Criminal charges against disgraced former-FTX CEO Sam Bankman-Fried have been split into two cases after SBF lawyers attempted to have multiple charges dropped in May.

Sam Bankman-Fried deferred charges

Documents filed in the Southern District Court in New York on May 8 reveal that SBF’s legal team sought to outright dismiss 10 out of the 13 criminal charges levied against him, arguing that some charges were added after SBF had agreed to be extradited, which goes against the Treaty’s rule of speciality provision.

The only charges SBF’s lawyers did not seek to dismiss were conspiracy to commit commodities fraud, conspiracy to commit securities fraud, and conspiracy to commit money laundering – but Bankman-Fried has pleaded not guilty to those charges as well.

The court attempted to speed up proceedings by splitting the 13 charges into two separate trials, with five charges filed after extradition set to go on trial on March 11, 2024, per a ruling on Thursday from US District Court Judge Lewis Kaplan.

Department of Justice (DOJ) prosecutors have requested a waiver from Bahamian authorities to try SBF on the five additional changes they imposed after his extradition from the country.

In an effort to avoid a protracted process, DOJ lawyers filed court filings last Wednesday announcing their plan to trial Bankman-Fried on the original eight charges while they await approval of their waiver.

The new trial in March will focus on charge of bribery conspiracy, conspiracy to operate an unlicensed money-transmitting business, bank fraud conspiracy, and derivatives and securities fraud.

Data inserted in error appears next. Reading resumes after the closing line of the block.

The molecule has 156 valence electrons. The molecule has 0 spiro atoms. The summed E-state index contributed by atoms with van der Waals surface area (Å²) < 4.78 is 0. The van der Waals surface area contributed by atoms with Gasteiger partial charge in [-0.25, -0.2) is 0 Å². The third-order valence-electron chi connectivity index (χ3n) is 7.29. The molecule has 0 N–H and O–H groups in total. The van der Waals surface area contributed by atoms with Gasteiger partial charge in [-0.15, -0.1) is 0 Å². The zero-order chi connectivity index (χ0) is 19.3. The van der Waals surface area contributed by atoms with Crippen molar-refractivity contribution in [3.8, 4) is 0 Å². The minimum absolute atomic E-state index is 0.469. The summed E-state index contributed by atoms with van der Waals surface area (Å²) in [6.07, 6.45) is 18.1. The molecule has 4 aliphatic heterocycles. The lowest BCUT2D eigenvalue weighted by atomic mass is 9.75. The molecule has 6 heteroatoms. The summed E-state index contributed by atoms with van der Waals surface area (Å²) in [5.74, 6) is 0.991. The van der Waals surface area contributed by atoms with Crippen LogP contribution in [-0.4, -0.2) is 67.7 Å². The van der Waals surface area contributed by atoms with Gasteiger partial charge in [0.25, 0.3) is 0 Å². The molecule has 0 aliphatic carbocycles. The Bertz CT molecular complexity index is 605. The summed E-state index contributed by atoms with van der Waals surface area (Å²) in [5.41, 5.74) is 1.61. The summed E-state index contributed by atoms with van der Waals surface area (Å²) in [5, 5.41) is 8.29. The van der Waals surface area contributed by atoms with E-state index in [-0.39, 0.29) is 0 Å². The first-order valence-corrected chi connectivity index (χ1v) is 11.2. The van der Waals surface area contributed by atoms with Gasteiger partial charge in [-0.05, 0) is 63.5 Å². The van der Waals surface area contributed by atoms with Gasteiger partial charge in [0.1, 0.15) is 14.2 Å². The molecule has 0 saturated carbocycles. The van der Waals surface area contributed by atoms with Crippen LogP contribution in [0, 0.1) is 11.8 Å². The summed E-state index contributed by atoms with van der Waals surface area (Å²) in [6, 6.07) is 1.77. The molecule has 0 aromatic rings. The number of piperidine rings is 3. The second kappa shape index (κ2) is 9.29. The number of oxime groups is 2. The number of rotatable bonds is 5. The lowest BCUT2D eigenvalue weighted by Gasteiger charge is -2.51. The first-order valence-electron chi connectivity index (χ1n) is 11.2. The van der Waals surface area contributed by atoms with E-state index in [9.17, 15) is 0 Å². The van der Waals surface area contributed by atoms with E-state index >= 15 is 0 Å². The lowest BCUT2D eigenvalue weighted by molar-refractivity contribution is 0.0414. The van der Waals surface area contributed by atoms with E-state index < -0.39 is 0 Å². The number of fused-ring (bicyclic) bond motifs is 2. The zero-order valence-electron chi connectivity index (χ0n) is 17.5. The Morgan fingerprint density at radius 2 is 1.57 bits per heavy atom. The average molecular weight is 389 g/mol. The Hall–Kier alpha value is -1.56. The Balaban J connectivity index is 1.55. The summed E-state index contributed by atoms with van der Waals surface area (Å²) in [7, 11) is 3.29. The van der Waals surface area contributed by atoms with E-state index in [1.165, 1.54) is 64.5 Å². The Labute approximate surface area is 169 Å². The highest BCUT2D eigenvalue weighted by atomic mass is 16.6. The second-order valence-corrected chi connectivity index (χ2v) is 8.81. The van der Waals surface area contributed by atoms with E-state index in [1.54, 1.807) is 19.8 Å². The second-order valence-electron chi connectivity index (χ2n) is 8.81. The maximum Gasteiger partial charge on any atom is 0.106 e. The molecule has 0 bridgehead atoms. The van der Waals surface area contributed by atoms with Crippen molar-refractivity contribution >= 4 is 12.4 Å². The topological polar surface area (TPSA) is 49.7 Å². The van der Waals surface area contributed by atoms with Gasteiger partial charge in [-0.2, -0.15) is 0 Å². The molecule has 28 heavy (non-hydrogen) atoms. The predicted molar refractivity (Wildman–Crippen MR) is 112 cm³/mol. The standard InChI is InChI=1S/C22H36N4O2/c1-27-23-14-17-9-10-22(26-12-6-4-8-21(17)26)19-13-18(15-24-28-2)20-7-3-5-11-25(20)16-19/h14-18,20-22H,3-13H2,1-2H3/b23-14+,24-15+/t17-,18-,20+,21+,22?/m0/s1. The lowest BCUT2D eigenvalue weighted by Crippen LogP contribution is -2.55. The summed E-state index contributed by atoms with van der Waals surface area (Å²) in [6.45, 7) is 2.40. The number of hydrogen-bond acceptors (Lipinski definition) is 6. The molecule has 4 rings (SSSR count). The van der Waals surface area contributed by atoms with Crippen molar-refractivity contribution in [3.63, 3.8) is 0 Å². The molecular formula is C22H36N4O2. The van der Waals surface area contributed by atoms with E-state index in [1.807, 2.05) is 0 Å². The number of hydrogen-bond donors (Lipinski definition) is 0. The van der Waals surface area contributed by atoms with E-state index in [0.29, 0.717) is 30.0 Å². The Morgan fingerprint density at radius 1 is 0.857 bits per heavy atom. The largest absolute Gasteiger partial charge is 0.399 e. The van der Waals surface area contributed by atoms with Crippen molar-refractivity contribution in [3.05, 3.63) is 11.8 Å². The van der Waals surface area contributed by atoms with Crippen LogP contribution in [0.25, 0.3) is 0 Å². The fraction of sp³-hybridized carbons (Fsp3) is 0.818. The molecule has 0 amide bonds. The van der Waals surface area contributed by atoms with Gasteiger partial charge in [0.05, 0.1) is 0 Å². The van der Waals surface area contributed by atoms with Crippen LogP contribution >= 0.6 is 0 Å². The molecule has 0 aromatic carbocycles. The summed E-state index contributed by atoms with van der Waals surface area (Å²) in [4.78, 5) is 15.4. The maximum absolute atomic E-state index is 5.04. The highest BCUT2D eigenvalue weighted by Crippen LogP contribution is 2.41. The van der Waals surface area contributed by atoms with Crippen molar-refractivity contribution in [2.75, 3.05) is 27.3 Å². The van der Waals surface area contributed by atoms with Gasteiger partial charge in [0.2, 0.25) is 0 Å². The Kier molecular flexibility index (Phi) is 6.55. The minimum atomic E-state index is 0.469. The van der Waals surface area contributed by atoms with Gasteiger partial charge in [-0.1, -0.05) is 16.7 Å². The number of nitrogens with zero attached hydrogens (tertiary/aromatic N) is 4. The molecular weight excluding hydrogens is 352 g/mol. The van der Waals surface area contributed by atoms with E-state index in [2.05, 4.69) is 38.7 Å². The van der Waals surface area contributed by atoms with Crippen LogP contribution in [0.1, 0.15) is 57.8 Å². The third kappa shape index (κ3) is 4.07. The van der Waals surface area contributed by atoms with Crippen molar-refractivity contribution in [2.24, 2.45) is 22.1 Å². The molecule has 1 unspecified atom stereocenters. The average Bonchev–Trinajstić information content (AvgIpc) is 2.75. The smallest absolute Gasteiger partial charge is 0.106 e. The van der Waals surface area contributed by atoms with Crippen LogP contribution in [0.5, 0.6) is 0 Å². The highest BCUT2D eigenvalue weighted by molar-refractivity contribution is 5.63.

Regarding the initial eight charges, the trial for them is set to take place as planned on October 2. These charges relate to wire, derivatives, and securities fraud, as well as conspiracy allegations linked to activities at FTX and the exchange’s then-sister company – Alameda Research. Accusations of money laundering involved are also involved.

SBF to walk away without a prison sentence?

The court updates were received with scepticism by the crypto community and ex-FTX users, some of whom believe justice will never be served to Sam Bankman-Fried due to his $40-odd million in political donations and lobbying before his fall from grace.

Due to the highly-politicised nature of the Sam Bankman-Fried saga, some commentators have said that by offering to drop several charges, the stage is being set for the fraudster to get away with murder.

Comments comparing charges against former-president Trump and those levied against SBF alluded to an air of deep corruption in the US justice system, where politically connected individuals appear to be above the law.

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